"Isn't it sad? Isn't it sad that the focus of the president's campaign, having been president for four years, is to try and attack the personality of the person he's running against as opposed to standing up for his record and his plan for the future? But because his record is so weak and because his plan forward is a continuation of what he's done in the past, the only thing he can do is attack me."
By the way, what were those legitimate vulnerabilities on which he had expected attacks?
"Not going to tell you," he says, chuckling. "Sorry."
Cue the marching band
With 10 weeks to go, there is no shortage of advice on what Romney needs to do now.
When the entrance opened at 6:30 a.m. Saturday to get on the Powell Village Green, supporters already were lining up for the chance to see Romney and his running mate, Wisconsin Rep.
A handful of protesters, boosted by a bullhorn, could be heard chanting from the street, and a small plane hired by MoveOn.org circled overhead, trailing a misspelled protest banner: "America is better then (sic) birtherism."
John Williamson, 61, can't wait for the next phase of the campaign.
"This mudslinging has got to stop," he says, saying both sides have been negative but blaming Obama for the worst of it. "After the conventions, hopefully they'll talk more about what they have for solutions," especially for the economy.
He's certain Romney will win in November, but his friend Lou Lombardo, 57, a real estate appraiser, isn't so sure. He worries that Obama's appeal to female voters and what he calls "class warfare" could work. "When I'm at an event like this, I'm confident," Lombardo says, "but when I look at the whole picture, I'm not."
Nearby, Don Hild, 75, a retired engineer and manufacturing representative, sees the election as a tossup, and one that has divided his wife from her two grown children, both Obama supporters. "We have friends we can't even talk to about politics," says Melissa Hild, 71, a retired dental hygienist. "They can't understand how we feel, and we can't understand how they feel."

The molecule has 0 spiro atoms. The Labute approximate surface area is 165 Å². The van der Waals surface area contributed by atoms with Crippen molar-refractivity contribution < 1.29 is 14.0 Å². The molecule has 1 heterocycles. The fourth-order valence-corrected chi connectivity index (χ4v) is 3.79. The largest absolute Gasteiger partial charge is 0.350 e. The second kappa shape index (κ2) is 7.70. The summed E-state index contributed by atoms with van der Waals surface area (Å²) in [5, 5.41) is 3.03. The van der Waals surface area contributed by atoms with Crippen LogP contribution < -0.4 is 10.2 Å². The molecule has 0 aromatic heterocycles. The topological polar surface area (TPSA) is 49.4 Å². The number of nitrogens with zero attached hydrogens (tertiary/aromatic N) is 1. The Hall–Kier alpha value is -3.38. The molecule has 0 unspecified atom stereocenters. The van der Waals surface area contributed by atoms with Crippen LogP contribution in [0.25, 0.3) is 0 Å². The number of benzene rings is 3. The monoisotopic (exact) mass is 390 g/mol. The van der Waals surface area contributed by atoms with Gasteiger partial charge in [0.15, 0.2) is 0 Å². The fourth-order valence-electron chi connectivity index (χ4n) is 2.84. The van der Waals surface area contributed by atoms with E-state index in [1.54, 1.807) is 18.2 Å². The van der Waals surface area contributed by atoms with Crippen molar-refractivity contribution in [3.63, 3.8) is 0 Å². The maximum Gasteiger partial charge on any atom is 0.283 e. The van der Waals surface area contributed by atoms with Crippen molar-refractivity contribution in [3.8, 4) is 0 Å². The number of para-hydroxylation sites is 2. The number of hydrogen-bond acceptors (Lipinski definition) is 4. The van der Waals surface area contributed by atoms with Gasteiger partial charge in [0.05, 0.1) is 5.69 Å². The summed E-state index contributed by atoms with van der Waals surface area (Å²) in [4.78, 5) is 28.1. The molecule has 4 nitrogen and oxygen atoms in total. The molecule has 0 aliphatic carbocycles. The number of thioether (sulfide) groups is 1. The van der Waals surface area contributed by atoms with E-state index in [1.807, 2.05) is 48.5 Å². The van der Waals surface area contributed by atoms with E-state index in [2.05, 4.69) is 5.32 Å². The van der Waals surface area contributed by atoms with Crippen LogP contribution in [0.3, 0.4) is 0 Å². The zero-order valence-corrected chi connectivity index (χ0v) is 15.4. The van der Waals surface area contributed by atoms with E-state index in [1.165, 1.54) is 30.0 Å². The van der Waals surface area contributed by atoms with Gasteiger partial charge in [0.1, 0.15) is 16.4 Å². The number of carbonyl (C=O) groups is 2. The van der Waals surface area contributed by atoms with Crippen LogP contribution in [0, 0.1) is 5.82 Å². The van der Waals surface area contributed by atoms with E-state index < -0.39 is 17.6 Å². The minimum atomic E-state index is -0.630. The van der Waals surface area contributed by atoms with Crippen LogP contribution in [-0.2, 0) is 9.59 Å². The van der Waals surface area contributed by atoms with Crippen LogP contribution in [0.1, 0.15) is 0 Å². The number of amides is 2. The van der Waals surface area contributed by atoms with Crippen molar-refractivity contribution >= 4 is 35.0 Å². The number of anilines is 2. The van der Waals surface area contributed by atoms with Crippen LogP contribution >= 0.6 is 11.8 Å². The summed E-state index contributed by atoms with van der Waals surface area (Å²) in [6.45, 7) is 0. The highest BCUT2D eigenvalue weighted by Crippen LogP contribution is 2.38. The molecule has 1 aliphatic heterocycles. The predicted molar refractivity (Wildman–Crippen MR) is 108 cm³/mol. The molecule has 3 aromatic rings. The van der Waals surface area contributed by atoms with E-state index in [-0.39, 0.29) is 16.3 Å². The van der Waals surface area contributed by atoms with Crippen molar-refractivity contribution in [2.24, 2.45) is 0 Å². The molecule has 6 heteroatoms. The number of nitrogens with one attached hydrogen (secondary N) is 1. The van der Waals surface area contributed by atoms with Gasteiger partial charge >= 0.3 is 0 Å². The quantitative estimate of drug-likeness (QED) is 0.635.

If Romney wins, she worries that the tone of the campaign and the polarization of the nation's politics will make it hard for him to govern. "He's got the smarts and he's got the business background," she says. "But once you get to Washington, nobody will cooperate."
Emmi Banner, 18, a freshman at Ohio State University and a first-time voter, says Obama has won the allegiance of many of her peers by "making promises he can't keep" and focusing on social issues. "Somehow the Republican Party needs to get the message out about the economy and explain it in simple terms," she says.
Kathy Smith, 59, a speech therapist from Springfield, Ohio, is sold on Romney but worries he won't be able to get to the Oval Office if he doesn't seize the opportunity at the convention to forge a personal connection with voters.
"I think people don't understand about Romney," she says. "I don't think they understand about him as a person. We see the shiny, polished person who comes out on a stage. We want to see how he is — with his family, down in New Hampshire, maybe. Show us how he interacts with his wife, his sons and his grandkids. That's what we're not seeing enough of."
'A very dramatic choice'
Romney doesn't see it that way. He rejects the idea that he needs to come across as more likable — a characteristic on which Obama bested him by 23 percentage points in the USA TODAY poll. He has a lot of friends who like him just fine, he says, and the people who come to his rallies "are enthusiastic and supportive."
Impressions of him among voters may warm up through the debates and the fall campaign, he says, and his wife of 43 years, Ann Romney, will talk about a more personal side when she addresses the convention Tuesday. He's still working on his own speech, he says in the interview.
The night before, he had been reading through the acceptance address Obama delivered in Denver four years ago.
During the daytime program, he says, there will be "a series of vignettes, so people who attend the convention will get to know me a little better," but outside the Tampa Bay Times Forum, only a devoted C-SPAN viewer will see them. During prime time in the evening, when the broadcast networks are carrying the proceedings and millions of Americans tune in, "we won't be talking about my life," he says. "We'll be talking about policy."
Ever the business analyst, Romney says it's more important to make a convincing argument than to put forward a charismatic persona, and that's what he aims to do. "By and large, this is a campaign about big ideas and a very dramatic choice that America is about to make," he says.
How will the next 10 weeks be different from what's gone before?
"It will be more intense," he says, "and I will make no mistakes." Then he laughs.
This story first appeared in USA Today.